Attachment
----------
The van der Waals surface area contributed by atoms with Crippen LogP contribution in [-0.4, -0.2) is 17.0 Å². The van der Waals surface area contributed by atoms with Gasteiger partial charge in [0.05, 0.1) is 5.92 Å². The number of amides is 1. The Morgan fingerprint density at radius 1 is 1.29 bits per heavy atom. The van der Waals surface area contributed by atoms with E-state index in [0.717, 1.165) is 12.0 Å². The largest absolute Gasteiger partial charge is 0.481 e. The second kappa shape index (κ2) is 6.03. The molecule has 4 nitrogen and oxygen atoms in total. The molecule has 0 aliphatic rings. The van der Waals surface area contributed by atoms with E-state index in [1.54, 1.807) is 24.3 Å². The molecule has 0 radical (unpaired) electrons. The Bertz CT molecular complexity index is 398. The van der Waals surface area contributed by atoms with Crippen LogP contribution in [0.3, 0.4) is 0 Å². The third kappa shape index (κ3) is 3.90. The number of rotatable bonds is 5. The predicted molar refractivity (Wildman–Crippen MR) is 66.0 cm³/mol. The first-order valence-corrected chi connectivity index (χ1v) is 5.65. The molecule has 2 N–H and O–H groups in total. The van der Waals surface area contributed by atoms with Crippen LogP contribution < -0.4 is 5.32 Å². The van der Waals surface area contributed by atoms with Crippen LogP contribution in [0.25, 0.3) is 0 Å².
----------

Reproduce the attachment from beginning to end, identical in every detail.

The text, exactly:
The van der Waals surface area contributed by atoms with Crippen LogP contribution in [-0.4, -0.2) is 17.0 Å². The van der Waals surface area contributed by atoms with Gasteiger partial charge in [0.05, 0.1) is 5.92 Å². The number of amides is 1. The Morgan fingerprint density at radius 1 is 1.29 bits per heavy atom. The van der Waals surface area contributed by atoms with E-state index in [0.717, 1.165) is 12.0 Å². The largest absolute Gasteiger partial charge is 0.481 e. The second kappa shape index (κ2) is 6.03. The molecule has 4 nitrogen and oxygen atoms in total. The molecule has 0 aliphatic rings. The van der Waals surface area contributed by atoms with E-state index in [1.54, 1.807) is 24.3 Å². The molecule has 0 radical (unpaired) electrons. The Bertz CT molecular complexity index is 398. The van der Waals surface area contributed by atoms with Crippen LogP contribution in [0.3, 0.4) is 0 Å². The third kappa shape index (κ3) is 3.90. The number of rotatable bonds is 5. The predicted molar refractivity (Wildman–Crippen MR) is 66.0 cm³/mol. The first-order valence-corrected chi connectivity index (χ1v) is 5.65. The molecule has 2 N–H and O–H groups in total. The van der Waals surface area contributed by atoms with Crippen LogP contribution < -0.4 is 5.32 Å². The van der Waals surface area contributed by atoms with Crippen LogP contribution in [0.25, 0.3) is 0 Å².